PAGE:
AG sides with Logan Employees Over Pay

August 22, 2012
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Last February, a number of employees at Logan International Airport showed up at Massport’s monthly board meeting to file several grievances against contractors doing business at the airport for unfair labor practices.

The testimony shed light on potential “sweatshop-like” conditions at companies that are contracted for a host of passenger services at Logan. Employees have been complaining that these companies have been cutting wages and laying off workers without explanation.

Now, the state’s Attorney General is siding with Logan workers against their employer.

Attorney General Martha Coakley has cited Huntleigh USA, a contractor that provides passenger services for airlines at Logan International Airport, for “failure to pay state minimum wage” to its wheelchair attendants over the course of two years.

The Attorney General’s Office began an investigation after several Huntleigh USA wheelchair attendants came forward this year alleging that they were being paid only $7.50 an hour, fifty cents less than the minimum required by state law, and were not making enough in tips to make up the difference.

On July 23, 2012, the Attorney General issued a $2,500 civil penalty and ordered Huntleigh USA to pay $11,185.85 in restitution to thirty workers who were underpaid between April 2010, and May 2012.

“I’m thrilled that we were able to get back the money we were owed,” said Janeth Quiroz, a former Huntleigh USA employee who was the first of several employees to file complaints this year. “I will be able to pay my rent this month and maybe buy some medical supplies for my mom who suffers from osteoporosis.”

Wheelchair attendants, baggage handlers, cabin cleaners, ticket checkers, and other workers play a vital role ensuring the safety and comfort of the nearly 80,000 people who pass through Logan Airport each day.  But airlines have increasingly outsourced their customer service responsibilities in recent years—resulting in plummeting wages and benefits for workers as contractors compete against each other to cut costs.  A Huntleigh USA memo sent to its wheelchair agents in September 2010 cited “on-going cost reduction efforts” as the reason for cutting their hourly pay from $8.00 to $7.50.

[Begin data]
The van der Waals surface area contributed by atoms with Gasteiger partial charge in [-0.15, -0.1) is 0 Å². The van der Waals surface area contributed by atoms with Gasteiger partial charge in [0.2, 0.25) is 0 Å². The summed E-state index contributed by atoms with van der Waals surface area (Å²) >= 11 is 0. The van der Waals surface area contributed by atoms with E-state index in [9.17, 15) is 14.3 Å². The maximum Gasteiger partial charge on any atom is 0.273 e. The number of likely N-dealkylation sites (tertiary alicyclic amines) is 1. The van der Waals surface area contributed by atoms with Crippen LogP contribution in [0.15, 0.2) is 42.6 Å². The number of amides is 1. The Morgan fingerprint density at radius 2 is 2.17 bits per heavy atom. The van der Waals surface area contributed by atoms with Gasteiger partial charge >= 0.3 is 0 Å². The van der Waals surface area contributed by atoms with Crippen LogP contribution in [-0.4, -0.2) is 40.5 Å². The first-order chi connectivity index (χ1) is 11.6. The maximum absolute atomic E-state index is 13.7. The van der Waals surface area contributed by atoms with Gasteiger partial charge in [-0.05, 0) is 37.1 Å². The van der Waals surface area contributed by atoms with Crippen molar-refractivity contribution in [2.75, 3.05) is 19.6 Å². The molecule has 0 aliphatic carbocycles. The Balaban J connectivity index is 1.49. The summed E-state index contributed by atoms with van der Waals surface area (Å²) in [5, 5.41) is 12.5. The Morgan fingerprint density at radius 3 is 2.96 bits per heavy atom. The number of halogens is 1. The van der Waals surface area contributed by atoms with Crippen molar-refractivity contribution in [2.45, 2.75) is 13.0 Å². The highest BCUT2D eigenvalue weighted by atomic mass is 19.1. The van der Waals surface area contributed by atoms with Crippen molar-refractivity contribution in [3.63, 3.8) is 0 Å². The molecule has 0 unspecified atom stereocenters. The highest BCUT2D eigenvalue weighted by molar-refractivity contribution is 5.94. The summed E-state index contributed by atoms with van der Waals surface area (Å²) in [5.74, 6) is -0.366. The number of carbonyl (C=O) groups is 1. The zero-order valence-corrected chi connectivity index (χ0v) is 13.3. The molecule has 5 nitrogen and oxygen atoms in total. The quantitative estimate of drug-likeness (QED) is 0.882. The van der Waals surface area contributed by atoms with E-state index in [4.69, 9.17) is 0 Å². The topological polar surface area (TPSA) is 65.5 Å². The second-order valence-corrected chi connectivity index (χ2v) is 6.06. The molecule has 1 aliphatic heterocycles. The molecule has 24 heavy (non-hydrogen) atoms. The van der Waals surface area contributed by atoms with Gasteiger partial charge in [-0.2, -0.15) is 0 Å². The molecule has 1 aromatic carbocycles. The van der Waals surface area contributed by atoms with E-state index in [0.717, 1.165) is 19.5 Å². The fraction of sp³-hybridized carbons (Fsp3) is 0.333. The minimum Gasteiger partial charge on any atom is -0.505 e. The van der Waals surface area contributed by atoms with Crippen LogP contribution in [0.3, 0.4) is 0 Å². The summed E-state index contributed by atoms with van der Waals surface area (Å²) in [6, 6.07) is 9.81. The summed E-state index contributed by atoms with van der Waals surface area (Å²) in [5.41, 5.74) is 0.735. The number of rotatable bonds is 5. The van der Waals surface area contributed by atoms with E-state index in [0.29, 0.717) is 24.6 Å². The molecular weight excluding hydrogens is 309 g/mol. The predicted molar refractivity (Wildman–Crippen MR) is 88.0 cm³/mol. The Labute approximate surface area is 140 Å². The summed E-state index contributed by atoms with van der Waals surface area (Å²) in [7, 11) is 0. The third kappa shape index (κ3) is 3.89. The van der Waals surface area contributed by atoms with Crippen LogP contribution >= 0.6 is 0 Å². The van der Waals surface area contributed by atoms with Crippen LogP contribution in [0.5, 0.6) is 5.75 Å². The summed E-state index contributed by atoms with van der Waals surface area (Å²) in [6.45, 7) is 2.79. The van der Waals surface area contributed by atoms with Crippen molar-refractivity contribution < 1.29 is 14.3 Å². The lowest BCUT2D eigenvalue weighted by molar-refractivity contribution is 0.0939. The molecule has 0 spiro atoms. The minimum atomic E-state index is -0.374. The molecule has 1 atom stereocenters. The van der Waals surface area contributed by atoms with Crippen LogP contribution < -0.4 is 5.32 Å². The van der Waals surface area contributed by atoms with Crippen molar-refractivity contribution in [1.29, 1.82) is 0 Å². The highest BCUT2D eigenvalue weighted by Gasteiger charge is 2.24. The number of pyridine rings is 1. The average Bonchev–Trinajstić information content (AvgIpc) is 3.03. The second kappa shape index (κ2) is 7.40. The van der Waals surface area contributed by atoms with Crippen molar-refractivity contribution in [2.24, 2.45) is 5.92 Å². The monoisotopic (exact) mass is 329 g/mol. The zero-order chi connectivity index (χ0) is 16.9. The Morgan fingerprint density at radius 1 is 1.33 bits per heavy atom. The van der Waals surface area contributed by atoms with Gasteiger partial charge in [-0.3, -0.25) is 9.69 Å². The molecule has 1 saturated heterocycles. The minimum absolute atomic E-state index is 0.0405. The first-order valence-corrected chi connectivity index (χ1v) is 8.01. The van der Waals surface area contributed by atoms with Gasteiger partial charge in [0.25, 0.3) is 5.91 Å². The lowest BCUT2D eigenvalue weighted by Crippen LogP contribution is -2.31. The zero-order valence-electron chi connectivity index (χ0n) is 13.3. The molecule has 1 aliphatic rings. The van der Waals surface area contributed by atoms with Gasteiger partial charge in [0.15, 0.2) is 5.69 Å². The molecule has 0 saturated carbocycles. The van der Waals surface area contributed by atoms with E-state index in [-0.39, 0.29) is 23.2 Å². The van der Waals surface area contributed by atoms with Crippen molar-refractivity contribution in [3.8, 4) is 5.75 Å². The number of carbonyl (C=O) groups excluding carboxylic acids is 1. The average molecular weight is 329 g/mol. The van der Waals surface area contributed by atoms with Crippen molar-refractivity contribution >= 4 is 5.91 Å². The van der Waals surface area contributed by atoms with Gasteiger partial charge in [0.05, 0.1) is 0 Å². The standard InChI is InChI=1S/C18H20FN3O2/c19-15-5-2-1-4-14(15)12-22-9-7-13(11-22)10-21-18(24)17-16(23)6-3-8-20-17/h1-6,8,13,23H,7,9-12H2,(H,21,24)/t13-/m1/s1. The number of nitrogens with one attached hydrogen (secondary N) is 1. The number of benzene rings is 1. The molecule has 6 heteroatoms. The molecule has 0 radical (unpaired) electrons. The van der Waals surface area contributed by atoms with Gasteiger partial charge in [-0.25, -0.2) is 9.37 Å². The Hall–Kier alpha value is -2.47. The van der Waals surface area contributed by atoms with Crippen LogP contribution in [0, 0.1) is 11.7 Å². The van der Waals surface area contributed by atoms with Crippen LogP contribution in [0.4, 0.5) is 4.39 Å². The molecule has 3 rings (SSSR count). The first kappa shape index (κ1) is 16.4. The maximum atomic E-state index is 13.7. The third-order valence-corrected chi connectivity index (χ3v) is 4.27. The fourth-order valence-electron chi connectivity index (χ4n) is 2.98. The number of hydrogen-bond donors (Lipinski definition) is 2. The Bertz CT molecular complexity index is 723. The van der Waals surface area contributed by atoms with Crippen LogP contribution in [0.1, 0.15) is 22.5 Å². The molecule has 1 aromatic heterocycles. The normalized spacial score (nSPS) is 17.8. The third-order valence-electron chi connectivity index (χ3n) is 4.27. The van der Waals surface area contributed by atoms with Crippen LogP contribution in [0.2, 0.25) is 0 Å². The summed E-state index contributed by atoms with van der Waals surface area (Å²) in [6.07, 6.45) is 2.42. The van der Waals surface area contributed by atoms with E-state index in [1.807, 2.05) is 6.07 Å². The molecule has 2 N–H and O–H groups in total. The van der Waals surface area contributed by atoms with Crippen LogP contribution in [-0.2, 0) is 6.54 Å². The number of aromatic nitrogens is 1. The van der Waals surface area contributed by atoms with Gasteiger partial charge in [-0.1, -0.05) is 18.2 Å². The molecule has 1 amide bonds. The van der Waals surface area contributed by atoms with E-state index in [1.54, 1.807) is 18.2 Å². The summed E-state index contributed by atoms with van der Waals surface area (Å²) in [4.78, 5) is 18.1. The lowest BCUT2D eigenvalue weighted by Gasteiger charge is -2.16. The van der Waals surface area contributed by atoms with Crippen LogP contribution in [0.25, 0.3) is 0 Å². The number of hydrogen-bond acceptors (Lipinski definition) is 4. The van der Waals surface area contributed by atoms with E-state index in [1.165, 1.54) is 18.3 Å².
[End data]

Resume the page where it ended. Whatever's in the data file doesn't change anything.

The citation comes at a time when hundreds of airport workers at Logan are organizing with SEIU Local 615 and a coalition of community organizations to improve standards and working conditions in the airline service industry.

Substandard jobs provided by airport contractors cost Massachusetts taxpayers millions of dollars by burdening the state’s public assistance programs such as subsidized housing and Commonwealth Care. Hundreds of workers at Logan Airport choose to enroll in publicly subsidized health services because the insurance plans offered by their employers are either of very low quality or prohibitively expensive. Activists helping the Logan workers have found that the public subsidy to just five companies from taxpayers amounted to about $6.25 million from 2007-2009.

The State’s Transportation Secretary Richard Davey’s said in February that he was committed to investigate the alleged substandard working conditions at the airport.

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